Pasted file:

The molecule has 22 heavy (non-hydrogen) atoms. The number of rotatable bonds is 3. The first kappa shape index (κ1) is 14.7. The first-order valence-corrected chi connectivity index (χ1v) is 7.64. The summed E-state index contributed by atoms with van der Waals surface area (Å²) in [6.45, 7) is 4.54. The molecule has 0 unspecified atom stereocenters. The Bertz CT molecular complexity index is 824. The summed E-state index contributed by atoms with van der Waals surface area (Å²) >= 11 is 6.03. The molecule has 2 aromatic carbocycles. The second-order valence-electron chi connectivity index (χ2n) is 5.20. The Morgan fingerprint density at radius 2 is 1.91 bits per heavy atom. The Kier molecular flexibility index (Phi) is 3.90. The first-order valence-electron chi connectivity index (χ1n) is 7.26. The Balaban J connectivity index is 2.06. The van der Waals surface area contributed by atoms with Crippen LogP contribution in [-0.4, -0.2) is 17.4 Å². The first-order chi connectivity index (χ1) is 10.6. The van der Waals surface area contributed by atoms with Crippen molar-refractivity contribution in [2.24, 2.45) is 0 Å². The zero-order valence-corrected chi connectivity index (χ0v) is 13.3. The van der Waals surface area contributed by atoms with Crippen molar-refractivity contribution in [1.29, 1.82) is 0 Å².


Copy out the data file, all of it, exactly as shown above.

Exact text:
The molecule has 22 heavy (non-hydrogen) atoms. The number of rotatable bonds is 3. The first kappa shape index (κ1) is 14.7. The first-order valence-corrected chi connectivity index (χ1v) is 7.64. The summed E-state index contributed by atoms with van der Waals surface area (Å²) in [6.45, 7) is 4.54. The molecule has 0 unspecified atom stereocenters. The Bertz CT molecular complexity index is 824. The summed E-state index contributed by atoms with van der Waals surface area (Å²) >= 11 is 6.03. The molecule has 2 aromatic carbocycles. The second-order valence-electron chi connectivity index (χ2n) is 5.20. The Morgan fingerprint density at radius 2 is 1.91 bits per heavy atom. The Kier molecular flexibility index (Phi) is 3.90. The first-order valence-electron chi connectivity index (χ1n) is 7.26. The Balaban J connectivity index is 2.06. The van der Waals surface area contributed by atoms with Crippen LogP contribution in [-0.4, -0.2) is 17.4 Å². The first-order chi connectivity index (χ1) is 10.6. The van der Waals surface area contributed by atoms with Crippen molar-refractivity contribution in [2.24, 2.45) is 0 Å². The zero-order valence-corrected chi connectivity index (χ0v) is 13.3. The van der Waals surface area contributed by atoms with Crippen molar-refractivity contribution in [1.29, 1.82) is 0 Å².